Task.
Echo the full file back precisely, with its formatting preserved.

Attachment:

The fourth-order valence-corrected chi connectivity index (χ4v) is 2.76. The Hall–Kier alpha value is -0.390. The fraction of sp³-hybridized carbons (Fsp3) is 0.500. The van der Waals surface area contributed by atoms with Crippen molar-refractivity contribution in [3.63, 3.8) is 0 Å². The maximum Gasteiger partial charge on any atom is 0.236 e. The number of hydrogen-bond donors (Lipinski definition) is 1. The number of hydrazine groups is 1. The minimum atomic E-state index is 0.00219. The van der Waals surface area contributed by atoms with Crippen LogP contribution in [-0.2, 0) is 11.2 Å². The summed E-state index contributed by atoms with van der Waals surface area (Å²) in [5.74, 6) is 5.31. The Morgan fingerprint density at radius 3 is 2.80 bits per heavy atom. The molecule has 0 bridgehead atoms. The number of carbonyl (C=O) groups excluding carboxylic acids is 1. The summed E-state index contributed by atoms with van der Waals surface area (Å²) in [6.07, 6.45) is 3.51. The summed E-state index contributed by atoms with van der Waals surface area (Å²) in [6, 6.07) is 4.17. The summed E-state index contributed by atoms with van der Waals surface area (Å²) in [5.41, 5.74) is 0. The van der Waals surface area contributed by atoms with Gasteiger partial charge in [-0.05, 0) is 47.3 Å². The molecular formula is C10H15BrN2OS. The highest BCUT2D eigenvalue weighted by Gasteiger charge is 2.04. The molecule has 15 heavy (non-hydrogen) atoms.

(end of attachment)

The fourth-order valence-corrected chi connectivity index (χ4v) is 2.76. The Hall–Kier alpha value is -0.390. The fraction of sp³-hybridized carbons (Fsp3) is 0.500. The van der Waals surface area contributed by atoms with Crippen molar-refractivity contribution in [3.63, 3.8) is 0 Å². The maximum Gasteiger partial charge on any atom is 0.236 e. The number of hydrogen-bond donors (Lipinski definition) is 1. The number of hydrazine groups is 1. The minimum atomic E-state index is 0.00219. The van der Waals surface area contributed by atoms with Crippen LogP contribution in [-0.2, 0) is 11.2 Å². The summed E-state index contributed by atoms with van der Waals surface area (Å²) in [5.74, 6) is 5.31. The Morgan fingerprint density at radius 3 is 2.80 bits per heavy atom. The molecule has 0 bridgehead atoms. The number of carbonyl (C=O) groups excluding carboxylic acids is 1. The summed E-state index contributed by atoms with van der Waals surface area (Å²) in [6.07, 6.45) is 3.51. The summed E-state index contributed by atoms with van der Waals surface area (Å²) in [6, 6.07) is 4.17. The summed E-state index contributed by atoms with van der Waals surface area (Å²) in [5.41, 5.74) is 0. The van der Waals surface area contributed by atoms with Gasteiger partial charge in [-0.05, 0) is 47.3 Å². The molecular formula is C10H15BrN2OS. The highest BCUT2D eigenvalue weighted by Gasteiger charge is 2.04. The molecule has 15 heavy (non-hydrogen) atoms.